A reminder that governments and political parties are not the only organizations that hackers are targeting these days.
With the current focus on alleged Russian interference in the U.S. presidential election, attention on corporate data breaches has declined. Massive thefts of customer information from Target (TGT), Home Depot (HD), J.P. Morgan Chase (JPM), and Anthem (ANTM) have been superseded in the public’s mind by break-ins at political and governmental organizations with three-letter-acronyms like OPM, DNC, and CIA.
But the threat by hackers to business remains.
“The problem is the asymmetry in cyberspace,” says Kevin Mandia, CEO of FireEye, a Milpitas, Calif.-based cybersecurity firm, using military jargon. He adds a folksy translation: “We’re getting sucker punched pretty bad.”
Mandia visited Fortune’s office to discuss the U.S. response this month to one of the largest known domestic corporate data breaches: the 2014 breach at Yahoo (YHOO). The Air Force officer-turned-businessman visited a day after the federal government indicted four people—two Russian agents, one Russian cybercriminal, and a Canadian-Kazakh hacker-for-hire, according to the Justice Department—who were allegedly responsible for stealing personal information related to 500 million Yahoo accounts.
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“We’re at a tipping point,” Mandia says. “We’ve got to figure this out as a sovereign nation, as the United States, what are we going to do to deter—what are we going to do to establish fair game or rules of engagement.”
The landmark charges brought against Russian security service officials are a “first step,” he says, toward initiating an open dialogue with Moscow about what kind of hacking the two nation’s should allow, and what they should not. (U.S. law enforcement said that formal diplomatic channels failed them when they were pursuing the alleged Yahoo hackers.) That conversation, long overdue, comes as the U.S. continues its investigation into what authorities describe as Russia’s political meddling last year.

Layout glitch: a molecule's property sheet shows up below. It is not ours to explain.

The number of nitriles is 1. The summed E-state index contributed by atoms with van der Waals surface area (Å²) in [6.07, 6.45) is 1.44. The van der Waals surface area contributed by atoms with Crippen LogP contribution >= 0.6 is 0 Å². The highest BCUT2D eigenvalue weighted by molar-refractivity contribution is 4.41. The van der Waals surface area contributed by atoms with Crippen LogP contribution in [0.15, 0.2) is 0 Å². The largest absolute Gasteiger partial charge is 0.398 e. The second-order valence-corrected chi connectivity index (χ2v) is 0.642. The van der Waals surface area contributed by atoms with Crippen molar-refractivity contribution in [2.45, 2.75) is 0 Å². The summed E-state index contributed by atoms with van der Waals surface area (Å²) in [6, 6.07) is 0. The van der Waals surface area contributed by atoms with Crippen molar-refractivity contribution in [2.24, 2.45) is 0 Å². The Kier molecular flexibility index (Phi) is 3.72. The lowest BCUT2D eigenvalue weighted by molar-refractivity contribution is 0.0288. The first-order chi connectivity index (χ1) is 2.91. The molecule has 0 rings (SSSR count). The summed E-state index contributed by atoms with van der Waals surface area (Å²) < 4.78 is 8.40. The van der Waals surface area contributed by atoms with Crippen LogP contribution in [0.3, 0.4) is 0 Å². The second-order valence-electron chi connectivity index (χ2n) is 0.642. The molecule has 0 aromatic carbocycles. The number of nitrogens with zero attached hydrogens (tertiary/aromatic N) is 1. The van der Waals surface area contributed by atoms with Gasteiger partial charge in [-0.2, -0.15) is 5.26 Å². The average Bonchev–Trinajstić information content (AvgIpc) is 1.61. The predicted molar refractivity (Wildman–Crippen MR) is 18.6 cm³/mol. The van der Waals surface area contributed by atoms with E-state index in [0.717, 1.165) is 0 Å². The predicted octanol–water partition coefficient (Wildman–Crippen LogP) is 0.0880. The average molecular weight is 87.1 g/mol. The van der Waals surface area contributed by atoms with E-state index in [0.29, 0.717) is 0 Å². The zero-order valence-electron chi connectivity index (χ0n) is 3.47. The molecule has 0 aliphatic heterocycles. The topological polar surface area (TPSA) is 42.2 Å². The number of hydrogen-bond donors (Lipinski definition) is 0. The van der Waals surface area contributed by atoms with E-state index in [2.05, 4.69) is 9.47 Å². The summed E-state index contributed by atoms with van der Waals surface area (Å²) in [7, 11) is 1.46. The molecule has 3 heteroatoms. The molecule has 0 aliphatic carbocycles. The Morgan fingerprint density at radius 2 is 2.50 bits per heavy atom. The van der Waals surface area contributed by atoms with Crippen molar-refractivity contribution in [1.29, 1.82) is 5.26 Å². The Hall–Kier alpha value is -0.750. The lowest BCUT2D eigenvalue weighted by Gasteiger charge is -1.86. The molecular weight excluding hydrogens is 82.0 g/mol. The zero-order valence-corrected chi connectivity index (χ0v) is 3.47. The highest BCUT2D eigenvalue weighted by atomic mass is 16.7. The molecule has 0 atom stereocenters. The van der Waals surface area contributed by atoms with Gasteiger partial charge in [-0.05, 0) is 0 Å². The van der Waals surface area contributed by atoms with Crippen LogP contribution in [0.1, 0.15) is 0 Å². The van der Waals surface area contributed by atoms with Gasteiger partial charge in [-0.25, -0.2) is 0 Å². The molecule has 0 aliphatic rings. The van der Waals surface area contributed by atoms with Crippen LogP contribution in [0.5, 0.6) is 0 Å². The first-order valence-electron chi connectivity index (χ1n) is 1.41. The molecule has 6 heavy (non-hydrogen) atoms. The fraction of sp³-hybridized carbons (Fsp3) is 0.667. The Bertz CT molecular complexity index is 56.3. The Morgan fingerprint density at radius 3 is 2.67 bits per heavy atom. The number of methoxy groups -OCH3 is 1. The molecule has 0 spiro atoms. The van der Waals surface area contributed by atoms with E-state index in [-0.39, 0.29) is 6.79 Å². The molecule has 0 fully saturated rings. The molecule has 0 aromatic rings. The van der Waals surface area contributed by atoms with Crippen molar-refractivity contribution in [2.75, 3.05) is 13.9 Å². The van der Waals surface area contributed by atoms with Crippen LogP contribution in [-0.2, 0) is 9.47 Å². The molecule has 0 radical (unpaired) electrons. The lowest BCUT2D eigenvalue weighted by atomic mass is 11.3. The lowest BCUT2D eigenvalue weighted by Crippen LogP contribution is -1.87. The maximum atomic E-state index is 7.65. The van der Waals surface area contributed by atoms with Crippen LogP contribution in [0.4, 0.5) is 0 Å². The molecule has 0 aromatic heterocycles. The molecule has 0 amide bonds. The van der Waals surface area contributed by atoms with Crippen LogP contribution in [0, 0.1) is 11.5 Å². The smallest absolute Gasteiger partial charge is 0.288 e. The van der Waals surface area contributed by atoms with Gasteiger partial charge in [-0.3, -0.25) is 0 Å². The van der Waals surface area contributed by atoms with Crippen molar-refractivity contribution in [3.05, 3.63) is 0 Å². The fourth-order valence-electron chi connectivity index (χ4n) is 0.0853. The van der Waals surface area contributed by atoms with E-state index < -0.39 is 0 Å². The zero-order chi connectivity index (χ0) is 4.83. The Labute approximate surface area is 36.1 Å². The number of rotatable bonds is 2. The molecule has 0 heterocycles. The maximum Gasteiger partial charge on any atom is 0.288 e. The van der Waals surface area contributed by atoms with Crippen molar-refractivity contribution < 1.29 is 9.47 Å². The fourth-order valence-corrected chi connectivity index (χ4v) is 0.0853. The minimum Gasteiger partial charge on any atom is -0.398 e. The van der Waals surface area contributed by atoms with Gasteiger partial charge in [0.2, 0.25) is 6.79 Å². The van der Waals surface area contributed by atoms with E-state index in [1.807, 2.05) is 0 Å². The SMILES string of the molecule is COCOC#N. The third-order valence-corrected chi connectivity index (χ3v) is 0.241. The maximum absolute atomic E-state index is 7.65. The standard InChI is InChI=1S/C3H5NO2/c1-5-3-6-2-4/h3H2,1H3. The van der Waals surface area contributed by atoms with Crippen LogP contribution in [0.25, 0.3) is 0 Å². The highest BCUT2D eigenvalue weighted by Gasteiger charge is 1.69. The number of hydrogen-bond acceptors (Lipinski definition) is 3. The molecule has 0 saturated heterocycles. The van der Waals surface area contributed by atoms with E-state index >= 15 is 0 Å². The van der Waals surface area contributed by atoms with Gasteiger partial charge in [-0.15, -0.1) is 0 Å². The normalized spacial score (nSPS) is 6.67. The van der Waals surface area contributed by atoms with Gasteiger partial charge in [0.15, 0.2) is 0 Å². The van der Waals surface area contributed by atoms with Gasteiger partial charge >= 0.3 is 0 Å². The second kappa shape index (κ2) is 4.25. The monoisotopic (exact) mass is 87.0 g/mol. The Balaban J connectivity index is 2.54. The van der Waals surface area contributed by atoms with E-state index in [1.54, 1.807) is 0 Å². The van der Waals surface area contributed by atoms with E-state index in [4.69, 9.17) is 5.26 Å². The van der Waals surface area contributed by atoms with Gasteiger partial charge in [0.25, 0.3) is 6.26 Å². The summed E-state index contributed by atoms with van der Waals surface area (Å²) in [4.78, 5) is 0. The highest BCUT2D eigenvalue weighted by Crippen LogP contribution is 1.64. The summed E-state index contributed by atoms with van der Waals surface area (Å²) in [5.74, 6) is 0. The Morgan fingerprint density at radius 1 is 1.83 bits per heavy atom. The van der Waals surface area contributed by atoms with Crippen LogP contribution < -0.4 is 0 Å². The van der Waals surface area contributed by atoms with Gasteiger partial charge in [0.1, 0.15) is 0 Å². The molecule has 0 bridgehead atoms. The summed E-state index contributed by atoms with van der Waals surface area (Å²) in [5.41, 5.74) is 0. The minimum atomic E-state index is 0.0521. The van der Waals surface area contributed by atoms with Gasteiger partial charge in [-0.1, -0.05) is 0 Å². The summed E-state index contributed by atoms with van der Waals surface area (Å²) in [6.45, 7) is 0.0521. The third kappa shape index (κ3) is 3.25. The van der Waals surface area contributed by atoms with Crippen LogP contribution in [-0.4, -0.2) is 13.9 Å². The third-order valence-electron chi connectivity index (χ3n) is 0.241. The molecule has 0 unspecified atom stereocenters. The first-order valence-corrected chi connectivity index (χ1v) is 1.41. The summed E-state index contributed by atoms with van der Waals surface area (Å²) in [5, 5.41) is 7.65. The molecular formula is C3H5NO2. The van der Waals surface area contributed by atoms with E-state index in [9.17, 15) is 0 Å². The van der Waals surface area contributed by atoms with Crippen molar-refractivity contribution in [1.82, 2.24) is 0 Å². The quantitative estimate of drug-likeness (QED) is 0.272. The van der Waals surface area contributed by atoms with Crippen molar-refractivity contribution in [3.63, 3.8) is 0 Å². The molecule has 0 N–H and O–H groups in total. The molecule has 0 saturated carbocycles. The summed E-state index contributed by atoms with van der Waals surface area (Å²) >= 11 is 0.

“Others call it public shaming, but we’ve got to make sure the world is aware of what is happening—and that’s the first step,” Mandia says, referring to the Justice Department’s decision to call out Yahoo’s alleged hackers.
Mandia should know. He made his name compiling and publishing a groundbreaking report on Chinese cyberespionage in 2013, a document that a year later led the U.S. to indict five officers in China’s People’s Liberation Army for stealing intellectual property from U.S. businesses (The suspects were never arrested). At the time, Fortune dubbed him in a cover story as “the CEO who caught the Chinese spies red-handed.”
The problem stems from a lack of penalties, Mandia says. “There are no risks or repercussions to hacking companies in the West,” he says, mentioning that attackers can find safe harbor in countries without extradition treaties with the U.S., such as Russia, North Korea, and Iran. “Until we can impose some risk, some deterrence, these intrusions are here to stay.”
The U.S. has had success establishing international hacking norms before. Two years ago, the Obama administration managed to work out rules of the road with China on the eve of Chinese President Xi Jinping’s first visit to the White House. At the time, the U.S. government had mulled placing sanctions on China for its economic espionage, but it ultimately demurred when China’s leadership agreed that it would forbid hacking for profit.
Can the U.S. find similar ground with Russia? Maybe. Mandia remain hopeful, though he has reservations given how aggressive Russia’s spies seem to have become. “They’re full bore, pedal to the metal,” he says.